The carbon intensity of Putnam Sustainable Leaders Fund is somewhat lower (better) than the S&P 500, which we use as a representation of the broader market, and this metric is considerably lower (better) for Putnam Sustainable Future Fund. These metrics show positive, but not outstanding, differences versus the market. This is mainly because Putnam Sustainable Leaders Fund holds investments in two utilities (as of March 31, 2019). Despite their current fossil fuel use, these utilities are leading the way in replacing hydrocarbon-derived power generation with renewable energy generation.
How Putnam uses this measure
As active managers, we have the ability to selectively own and engage with companies that are actively committed to transitioning away from carbon-intensive energy sources. Therefore, when we assess potential investments in carbon-intensive sectors, a key consideration is our analysis for the future rate of change in those metrics and the magnitude of improvement that we expect given individual company strategies.
We do not explicitly exclude or screen out energy or utility holdings in our process, though it is unusual for companies in these sectors to meet our investment criteria.
For example, Putnam Sustainable Leaders Fund is invested in two utility holdings: AES Corporation and Nextera Energy. While these holdings made up less than 2% of the portfolio as of March 31, 2019, they constituted nearly half of the fund’s aggregate carbon intensity exposure. Why have we chosen to invest in these companies? Historical emissions data is useful, but it is inherently backwards-looking, while our investment research is forward-looking. Both AES and Nextera have meaningful strategies underway to reduce their carbon intensity, and we believe these plans are positive for the companies’ long-term financial prospects. The plans are also well aligned with the UN SDGs referenced above (#7 and #13).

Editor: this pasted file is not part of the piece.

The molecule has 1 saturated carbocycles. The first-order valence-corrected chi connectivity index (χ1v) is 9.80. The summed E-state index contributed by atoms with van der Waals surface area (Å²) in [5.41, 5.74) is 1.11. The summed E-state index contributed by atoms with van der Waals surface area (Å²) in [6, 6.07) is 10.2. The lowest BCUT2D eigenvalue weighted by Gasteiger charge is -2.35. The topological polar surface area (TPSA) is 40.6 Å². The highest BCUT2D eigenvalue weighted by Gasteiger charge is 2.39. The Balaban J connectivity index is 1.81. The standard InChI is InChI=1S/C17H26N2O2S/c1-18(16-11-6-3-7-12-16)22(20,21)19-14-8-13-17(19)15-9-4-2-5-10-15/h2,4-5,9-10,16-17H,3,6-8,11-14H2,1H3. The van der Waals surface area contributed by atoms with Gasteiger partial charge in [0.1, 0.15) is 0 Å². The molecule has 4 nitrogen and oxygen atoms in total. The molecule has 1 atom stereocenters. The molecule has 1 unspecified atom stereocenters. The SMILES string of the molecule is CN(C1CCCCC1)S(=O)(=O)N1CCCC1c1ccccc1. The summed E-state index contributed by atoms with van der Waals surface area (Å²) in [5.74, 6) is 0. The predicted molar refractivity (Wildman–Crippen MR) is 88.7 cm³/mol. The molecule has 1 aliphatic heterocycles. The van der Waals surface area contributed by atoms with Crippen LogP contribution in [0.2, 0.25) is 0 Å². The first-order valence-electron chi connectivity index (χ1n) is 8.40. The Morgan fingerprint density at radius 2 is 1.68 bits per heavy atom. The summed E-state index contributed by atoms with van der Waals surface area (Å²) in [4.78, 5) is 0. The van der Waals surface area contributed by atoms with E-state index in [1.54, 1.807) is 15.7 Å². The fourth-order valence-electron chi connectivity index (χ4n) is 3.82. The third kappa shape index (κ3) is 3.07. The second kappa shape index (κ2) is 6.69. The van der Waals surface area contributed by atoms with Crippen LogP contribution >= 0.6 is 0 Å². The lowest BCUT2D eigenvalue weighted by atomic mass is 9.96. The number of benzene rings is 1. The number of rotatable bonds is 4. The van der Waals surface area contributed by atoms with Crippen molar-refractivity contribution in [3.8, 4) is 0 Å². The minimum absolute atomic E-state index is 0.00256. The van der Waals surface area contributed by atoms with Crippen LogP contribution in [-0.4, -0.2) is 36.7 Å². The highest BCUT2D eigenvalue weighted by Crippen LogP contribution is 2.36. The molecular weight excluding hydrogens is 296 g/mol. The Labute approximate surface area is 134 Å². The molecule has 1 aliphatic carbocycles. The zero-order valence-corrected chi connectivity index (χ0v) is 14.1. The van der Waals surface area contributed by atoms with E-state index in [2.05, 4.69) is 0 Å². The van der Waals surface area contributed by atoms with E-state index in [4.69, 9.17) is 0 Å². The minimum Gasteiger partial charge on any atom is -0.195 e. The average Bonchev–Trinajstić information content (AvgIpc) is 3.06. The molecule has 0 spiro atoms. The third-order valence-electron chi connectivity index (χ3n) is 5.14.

A closer examination of the high carbon intensity of these two holdings illustrates our research philosophy: We recognize that historical data is most useful when it is linked to thoughtful projections of future performance, and that engagement with companies in the midst of strategic shifts is one way for an active manager to have impact. We will occasionally own companies with some poor current metrics if our research has convinced us of the potential for meaningful positive change.
Opportunities for future research and focus
We expect to see continued improvements in the accuracy, breadth, and timeliness of environmental data, which will provide new opportunities for relevant and accurate analysis. Many companies are just beginning to disclose environmental metrics and to set explicit goals for improvement, and others are moving forward with thoughtful and detailed climate change analysis; all of these developments will give investors more opportunity for analysis and engagement over time.
(As of March 31, 2019, AES Corporation and Nextera Energy accounted for 1.01% and 0.75%, respectively, of Putnam Sustainable Leaders Fund and Nextera Energy accounted for 1.75% of Putnam Sustainable Future Fund.)